Dmitriy Salita wants to use Salita Promotions’ Big Time Boxing USA series to revive boxing in Detroit and to stage regular fights in New York.

Ardreal Holmes Jr’s victory over Marlon Harrington at Detroit’s Wayne State Fieldhouse on February 20 represented the start of their broadcast agreement with DAZN, and Salita, who once fought out of the city’s revered Kronk gym, hopes that it will be the first of many.

The fight on April 20 between Devin Haney and Ryan Garcia at the Barclays Center in Brooklyn is also New York’s first big fight since that of almost a year earlier between Josh Taylor and Teofimo Lopez, and as the city in which Salita grew up in, he wants to capitalise on what he considers to be its relatively “untapped” market.

If his association with DAZN means that he will have some links with the influential promoters Matchroom and Golden Boy, he will recognize that neither will do him any favors, but he said: “Matchroom’s all over the United States; Golden Boy’s mostly in the west, and the midwest market and New York City has been untapped so far. 

“We’ve been working to rejuvenate boxing in Detroit for a long time – it’ll certainly help a lot – and after Covid, boxing in New York has not been as consistent as it used to be. It’s good to see Haney-Garcia heading to the Barclays Center

“I was pursuing a TV deal for a long time. My stable has grown, and we did a lot of events off-TV, just to keep them busy. I’ve been working towards it for a long time.

“It’s crucial [to have a television deal]. The boxing business in the United States is going through a reset process. Many of the old-time networks that have supported boxing, and branded boxers, are not in the business anymore. New entities, and new ways to tell stories to boxing fans, are emerging.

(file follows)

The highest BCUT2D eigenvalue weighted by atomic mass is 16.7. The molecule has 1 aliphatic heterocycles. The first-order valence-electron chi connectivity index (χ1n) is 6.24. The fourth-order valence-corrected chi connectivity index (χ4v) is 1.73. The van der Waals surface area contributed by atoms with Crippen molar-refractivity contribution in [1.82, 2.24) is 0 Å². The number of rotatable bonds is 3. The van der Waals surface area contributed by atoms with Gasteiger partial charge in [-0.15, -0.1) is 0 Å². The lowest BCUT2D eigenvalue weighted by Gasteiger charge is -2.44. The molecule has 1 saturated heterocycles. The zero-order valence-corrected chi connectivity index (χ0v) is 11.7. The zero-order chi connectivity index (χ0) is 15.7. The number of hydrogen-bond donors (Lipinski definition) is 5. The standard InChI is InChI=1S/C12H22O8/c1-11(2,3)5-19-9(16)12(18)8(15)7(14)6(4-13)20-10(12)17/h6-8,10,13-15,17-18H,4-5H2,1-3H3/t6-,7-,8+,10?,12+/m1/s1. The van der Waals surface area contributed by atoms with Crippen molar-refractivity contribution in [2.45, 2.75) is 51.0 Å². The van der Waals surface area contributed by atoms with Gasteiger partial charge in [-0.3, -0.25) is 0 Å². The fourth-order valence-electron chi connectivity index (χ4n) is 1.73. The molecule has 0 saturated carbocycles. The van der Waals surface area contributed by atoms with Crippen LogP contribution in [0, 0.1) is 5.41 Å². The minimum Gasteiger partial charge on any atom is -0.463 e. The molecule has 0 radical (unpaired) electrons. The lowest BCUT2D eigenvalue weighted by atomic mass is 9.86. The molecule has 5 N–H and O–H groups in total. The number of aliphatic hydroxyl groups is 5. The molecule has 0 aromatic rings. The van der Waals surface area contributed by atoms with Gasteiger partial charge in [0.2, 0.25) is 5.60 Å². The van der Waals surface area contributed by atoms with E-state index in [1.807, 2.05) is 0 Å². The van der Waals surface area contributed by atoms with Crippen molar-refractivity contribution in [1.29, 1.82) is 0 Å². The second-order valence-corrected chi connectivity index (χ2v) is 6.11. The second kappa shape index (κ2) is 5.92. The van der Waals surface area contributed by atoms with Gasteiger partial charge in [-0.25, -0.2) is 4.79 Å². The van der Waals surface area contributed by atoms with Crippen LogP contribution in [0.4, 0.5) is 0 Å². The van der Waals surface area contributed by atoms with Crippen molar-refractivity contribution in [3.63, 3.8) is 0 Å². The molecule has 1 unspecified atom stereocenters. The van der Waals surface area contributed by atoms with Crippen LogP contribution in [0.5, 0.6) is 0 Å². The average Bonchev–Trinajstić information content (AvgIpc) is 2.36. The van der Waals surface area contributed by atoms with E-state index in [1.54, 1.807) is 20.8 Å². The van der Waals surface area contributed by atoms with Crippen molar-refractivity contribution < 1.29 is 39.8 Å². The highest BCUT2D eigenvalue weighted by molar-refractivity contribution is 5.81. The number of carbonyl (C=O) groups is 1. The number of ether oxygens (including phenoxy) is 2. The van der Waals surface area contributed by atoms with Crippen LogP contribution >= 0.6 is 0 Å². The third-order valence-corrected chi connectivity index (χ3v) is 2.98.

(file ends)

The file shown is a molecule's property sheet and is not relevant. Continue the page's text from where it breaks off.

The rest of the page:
“I grew up on watching HBO Boxing. That’s what motivated me when I went to the gym; I was rushing home to watch Boxing After Dark.”

Defeats in December for his heavyweights Jarrell Miller and Otto Wallin, by Daniel Dubois and Anthony Joshua, also represented setbacks, but Salita said: “The goal is to be one of the best in the game and to develop contenders – prospects – to world championship level. ShoBox was the talent development series, with Claressa Shields; Jarrell Miller; Vladimir Shishkin; Otto Wallin; Jermaine Franklin. Equally, there’s been a lot of fighters with undefeated records and a lot of hype, but because of the competitive fights we put them in they didn’t make it to the next level.

“Storytelling is very important, and one of the reasons influencer boxing has a place in the sport; fighters are not the influencers they used to be. The only influencer I respect for giving the sport the respect it deserves is Jake Paul. He’s really giving it a real try, and him participating in the sport is benefiting boxing.

“We were on the production, so we hired some of the best [for February 20]. It turned out to be a great show. Decisions; knockouts, and upsets. That’s what we want to happen, and that’s how fans will get pulled in and make the sport grow long and wide.

“The next show, which we will announce in the coming week, is going to take place at the end of March, and it’s going to be exciting. We got a lot of fan support for having a weekday show – these shows are supposed to be on a Thursday, but this last one was on a Tuesday because we had to get going on DAZN and the venue. Boxing fans want to see interesting midweek shows.

“We’re still a talent development series but I want to exceed what people expect. With that first show we did, it’s only going to get bigger and better.”